Like many school districts across the country, Rhode Island’s public school system is facing one of the fastest-growing populations of English language learners (ELLs). This population now represents eight percent of all students statewide and 23 percent of Providence students, according to U.S. Rep. James Langevin '90. The problem is that there aren't enough teachers certified to teach these students. Hundreds of ELL-certified teachers are needed. And Rhode Island College is responding to that need.
Last month, the U.S. Department of Education (ED) released a report highlighting the educational landscape for English learners (ELs) and how Title III funds are being used to support their learning. The Biennial Report to Congress on the Implementation of the Title III State Formula Grant Program is mandated by law and provides data from all 50 states plus the District of Columbia and Puerto Rico on a variety of indicators including funding, demographics of the EL subgroup, language programs for ELs, accountability metrics for current and monitored former ELs and teaching staff to work with ELs.
President Trump says he can end birthright citizenship with an executive order. But most legal scholars — and even leaders of the president's own party — are skeptical.
Resettled to this city's southern suburbs after 20 years in Nepalese refugee camps, Bhanu Phuyel has acclimated and prospered. In the nine years since two Jewish refugee agencies helped him join this community, Phuyel has worked at McDonald's and the post office, as a long-haul trucker and as a caretaker for older people, he said. In 2013, he opened his own jewelry store, and he has since purchased rental apartments. But this week, Bhutanese refugees such as Phuyel and the aid agencies that brought him here were disturbingly reminded that there are those who do not welcome them in Pittsburgh.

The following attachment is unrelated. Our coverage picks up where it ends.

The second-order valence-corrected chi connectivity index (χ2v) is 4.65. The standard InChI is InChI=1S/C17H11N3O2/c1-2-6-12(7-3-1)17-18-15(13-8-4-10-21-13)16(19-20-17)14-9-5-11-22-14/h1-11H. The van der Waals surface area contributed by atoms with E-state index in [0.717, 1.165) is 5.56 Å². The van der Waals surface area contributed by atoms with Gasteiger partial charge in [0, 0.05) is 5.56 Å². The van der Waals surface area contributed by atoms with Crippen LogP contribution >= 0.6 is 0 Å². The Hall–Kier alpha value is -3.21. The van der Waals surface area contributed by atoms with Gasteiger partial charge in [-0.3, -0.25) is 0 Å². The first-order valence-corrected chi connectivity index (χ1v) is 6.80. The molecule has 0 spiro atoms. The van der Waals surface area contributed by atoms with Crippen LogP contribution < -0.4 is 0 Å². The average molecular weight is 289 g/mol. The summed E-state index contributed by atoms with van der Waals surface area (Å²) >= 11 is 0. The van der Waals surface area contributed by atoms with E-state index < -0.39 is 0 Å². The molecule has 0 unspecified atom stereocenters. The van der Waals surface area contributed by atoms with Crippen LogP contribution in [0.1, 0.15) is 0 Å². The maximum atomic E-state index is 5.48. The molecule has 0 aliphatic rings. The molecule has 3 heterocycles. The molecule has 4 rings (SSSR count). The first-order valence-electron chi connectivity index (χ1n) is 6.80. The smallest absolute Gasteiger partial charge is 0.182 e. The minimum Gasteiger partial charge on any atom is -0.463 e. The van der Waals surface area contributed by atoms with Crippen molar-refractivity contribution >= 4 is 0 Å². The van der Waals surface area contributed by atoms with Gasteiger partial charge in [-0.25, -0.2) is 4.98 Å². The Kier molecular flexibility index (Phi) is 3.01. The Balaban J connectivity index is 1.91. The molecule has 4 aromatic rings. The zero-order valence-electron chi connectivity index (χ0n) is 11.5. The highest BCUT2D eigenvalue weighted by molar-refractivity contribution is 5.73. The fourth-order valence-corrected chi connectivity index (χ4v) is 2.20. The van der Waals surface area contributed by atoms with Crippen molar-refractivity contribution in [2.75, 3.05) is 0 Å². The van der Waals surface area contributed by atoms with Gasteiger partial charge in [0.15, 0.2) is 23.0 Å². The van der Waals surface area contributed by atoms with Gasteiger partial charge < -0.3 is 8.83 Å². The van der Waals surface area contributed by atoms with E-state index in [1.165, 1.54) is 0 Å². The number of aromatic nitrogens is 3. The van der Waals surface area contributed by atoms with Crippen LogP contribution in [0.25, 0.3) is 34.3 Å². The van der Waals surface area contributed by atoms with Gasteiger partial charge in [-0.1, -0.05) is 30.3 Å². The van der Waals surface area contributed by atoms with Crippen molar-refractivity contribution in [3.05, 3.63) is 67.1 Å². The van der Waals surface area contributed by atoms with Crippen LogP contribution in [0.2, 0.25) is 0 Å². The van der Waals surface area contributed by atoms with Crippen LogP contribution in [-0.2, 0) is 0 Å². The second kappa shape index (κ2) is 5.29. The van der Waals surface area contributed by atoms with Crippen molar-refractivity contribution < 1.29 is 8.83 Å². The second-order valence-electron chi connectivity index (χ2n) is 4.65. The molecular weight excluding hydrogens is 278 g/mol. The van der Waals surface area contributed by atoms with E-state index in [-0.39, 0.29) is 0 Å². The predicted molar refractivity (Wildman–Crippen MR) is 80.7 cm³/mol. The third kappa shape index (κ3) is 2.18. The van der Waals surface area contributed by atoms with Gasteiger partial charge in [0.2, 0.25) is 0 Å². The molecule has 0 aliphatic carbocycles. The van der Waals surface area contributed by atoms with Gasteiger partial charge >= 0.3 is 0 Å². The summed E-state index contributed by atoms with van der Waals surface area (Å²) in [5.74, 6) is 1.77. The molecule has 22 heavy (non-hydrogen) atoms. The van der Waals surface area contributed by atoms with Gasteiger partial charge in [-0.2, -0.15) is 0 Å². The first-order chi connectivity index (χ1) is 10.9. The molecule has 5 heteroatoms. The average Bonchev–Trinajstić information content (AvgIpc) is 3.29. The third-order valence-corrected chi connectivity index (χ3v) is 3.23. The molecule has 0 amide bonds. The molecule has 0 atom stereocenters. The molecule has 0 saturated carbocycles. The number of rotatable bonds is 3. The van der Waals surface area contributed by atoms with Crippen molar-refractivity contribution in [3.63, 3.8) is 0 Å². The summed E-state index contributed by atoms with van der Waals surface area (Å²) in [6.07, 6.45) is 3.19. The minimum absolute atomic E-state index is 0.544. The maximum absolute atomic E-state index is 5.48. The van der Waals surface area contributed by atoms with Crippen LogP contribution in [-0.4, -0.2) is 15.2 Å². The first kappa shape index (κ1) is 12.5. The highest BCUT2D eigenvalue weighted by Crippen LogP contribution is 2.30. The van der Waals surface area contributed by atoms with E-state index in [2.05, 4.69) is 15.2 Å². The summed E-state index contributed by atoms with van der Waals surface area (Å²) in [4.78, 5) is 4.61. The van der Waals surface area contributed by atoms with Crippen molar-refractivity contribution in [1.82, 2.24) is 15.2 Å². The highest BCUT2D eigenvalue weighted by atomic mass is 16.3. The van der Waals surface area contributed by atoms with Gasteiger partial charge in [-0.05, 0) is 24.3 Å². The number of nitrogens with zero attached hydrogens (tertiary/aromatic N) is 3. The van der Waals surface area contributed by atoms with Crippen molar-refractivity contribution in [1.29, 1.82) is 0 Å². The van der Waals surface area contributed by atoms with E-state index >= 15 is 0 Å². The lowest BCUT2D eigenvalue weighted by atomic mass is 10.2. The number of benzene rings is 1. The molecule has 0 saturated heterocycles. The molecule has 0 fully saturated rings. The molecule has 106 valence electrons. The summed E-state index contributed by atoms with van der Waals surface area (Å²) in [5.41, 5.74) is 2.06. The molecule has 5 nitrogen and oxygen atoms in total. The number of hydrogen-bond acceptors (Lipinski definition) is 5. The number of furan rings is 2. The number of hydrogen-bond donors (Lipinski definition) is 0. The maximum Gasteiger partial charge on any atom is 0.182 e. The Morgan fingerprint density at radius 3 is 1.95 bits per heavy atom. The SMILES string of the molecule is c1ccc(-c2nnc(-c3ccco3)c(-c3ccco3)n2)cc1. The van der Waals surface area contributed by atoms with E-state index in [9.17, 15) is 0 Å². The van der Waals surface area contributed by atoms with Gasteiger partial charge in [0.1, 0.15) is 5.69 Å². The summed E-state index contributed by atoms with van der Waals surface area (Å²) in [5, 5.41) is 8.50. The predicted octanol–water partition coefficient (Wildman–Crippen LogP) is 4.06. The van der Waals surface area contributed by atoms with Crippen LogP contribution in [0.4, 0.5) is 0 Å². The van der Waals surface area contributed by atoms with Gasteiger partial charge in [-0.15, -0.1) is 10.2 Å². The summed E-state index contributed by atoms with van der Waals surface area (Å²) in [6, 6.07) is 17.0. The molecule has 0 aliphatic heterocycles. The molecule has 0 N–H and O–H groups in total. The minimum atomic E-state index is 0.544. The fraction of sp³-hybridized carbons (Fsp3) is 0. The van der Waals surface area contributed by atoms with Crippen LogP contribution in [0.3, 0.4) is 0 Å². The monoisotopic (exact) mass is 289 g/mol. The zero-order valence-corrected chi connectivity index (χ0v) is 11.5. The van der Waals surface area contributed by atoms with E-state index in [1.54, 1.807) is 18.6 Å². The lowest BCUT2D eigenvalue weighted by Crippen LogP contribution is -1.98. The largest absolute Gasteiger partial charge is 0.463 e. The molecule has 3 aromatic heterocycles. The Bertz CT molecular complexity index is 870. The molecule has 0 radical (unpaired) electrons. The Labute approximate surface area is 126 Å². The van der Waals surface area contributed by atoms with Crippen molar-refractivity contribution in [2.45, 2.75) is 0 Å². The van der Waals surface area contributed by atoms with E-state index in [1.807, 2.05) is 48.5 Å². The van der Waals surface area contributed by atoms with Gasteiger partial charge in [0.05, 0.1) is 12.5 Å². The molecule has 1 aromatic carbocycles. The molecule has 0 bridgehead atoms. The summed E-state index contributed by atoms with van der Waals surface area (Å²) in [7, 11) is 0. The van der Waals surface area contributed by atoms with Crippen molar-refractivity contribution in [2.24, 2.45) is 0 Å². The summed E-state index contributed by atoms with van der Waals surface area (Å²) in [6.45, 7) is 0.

Fred Rogers, the public television star, was one of Squirrel Hill's most famous residents. He also, in times of crisis, had advice for the media and those watching.
President Trump is vowing to sign an executive order that would seek to end the right to U.S. citizenship for children born in the United States to noncitizens, a move most legal experts say runs afoul of the Constitution.
At New York City's Harvest Collegiate High School on Monday, social studies teacher Andy del Calvo did what educators often do: He adapted his lesson for the times. He shared news stories about the massacre of 11 people at a Pittsburgh synagogue and about last week's shooting of two African-Americans at a Kentucky supermarket, and urged his students to think. This weekend's mass shooting at Pittsburgh's Tree of Life Synagogue, carried out by a shooter authorities have said targeted the Jewish community and expressed anti-immigrant sentiments online, strikes at the heart of rising concerns about how bias shapes people’s thinking and where the school system should fit in pushing back on those mentalities.
How can educators, caregivers and family members given children and teenagers the tools they need to understand what has happened and take steps to challenge bias and hate in safe and effective ways? These points begin to answer that question and start a frank conversation that can lead to greater awareness and understanding.
Visitors to a children's museum in Pittsburgh react to Saturday's shooting at The Tree of Life synagogue.
While moments of hatred and violence may feel all-too-common these days, Teaching Tolerance offers resources in this edition of The Moment to talk to your students about how hate takes hold and what they can do to fight it.